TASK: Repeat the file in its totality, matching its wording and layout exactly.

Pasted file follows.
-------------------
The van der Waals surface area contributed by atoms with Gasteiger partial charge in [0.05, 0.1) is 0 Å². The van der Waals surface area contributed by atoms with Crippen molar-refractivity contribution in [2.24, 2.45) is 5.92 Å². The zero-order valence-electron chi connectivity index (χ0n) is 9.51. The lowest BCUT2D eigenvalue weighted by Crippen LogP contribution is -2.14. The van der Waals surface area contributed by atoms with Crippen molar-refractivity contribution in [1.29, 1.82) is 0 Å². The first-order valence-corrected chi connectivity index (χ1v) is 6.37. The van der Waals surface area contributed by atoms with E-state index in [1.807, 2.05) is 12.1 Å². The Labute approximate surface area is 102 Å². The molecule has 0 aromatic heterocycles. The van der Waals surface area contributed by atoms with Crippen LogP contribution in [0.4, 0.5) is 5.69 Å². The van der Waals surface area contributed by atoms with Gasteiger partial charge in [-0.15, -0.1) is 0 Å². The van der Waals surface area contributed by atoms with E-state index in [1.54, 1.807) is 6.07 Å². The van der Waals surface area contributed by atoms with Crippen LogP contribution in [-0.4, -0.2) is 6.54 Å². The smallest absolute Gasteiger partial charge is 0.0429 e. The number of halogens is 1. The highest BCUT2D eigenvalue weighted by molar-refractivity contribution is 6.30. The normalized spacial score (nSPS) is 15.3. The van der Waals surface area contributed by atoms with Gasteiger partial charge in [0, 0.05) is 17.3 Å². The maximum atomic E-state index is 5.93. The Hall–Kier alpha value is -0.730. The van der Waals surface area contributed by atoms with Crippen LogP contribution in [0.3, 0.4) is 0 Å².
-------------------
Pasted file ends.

The van der Waals surface area contributed by atoms with Gasteiger partial charge in [0.05, 0.1) is 0 Å². The van der Waals surface area contributed by atoms with Crippen molar-refractivity contribution in [2.24, 2.45) is 5.92 Å². The zero-order valence-electron chi connectivity index (χ0n) is 9.51. The lowest BCUT2D eigenvalue weighted by Crippen LogP contribution is -2.14. The van der Waals surface area contributed by atoms with Crippen molar-refractivity contribution in [1.29, 1.82) is 0 Å². The first-order valence-corrected chi connectivity index (χ1v) is 6.37. The van der Waals surface area contributed by atoms with E-state index in [1.807, 2.05) is 12.1 Å². The Labute approximate surface area is 102 Å². The molecule has 0 aromatic heterocycles. The van der Waals surface area contributed by atoms with Crippen LogP contribution in [0.4, 0.5) is 5.69 Å². The van der Waals surface area contributed by atoms with Gasteiger partial charge in [-0.15, -0.1) is 0 Å². The van der Waals surface area contributed by atoms with E-state index in [1.54, 1.807) is 6.07 Å². The van der Waals surface area contributed by atoms with Crippen LogP contribution in [-0.4, -0.2) is 6.54 Å². The smallest absolute Gasteiger partial charge is 0.0429 e. The number of halogens is 1. The highest BCUT2D eigenvalue weighted by molar-refractivity contribution is 6.30. The normalized spacial score (nSPS) is 15.3. The van der Waals surface area contributed by atoms with Gasteiger partial charge in [0, 0.05) is 17.3 Å². The maximum atomic E-state index is 5.93. The Hall–Kier alpha value is -0.730. The van der Waals surface area contributed by atoms with Crippen LogP contribution in [0.3, 0.4) is 0 Å².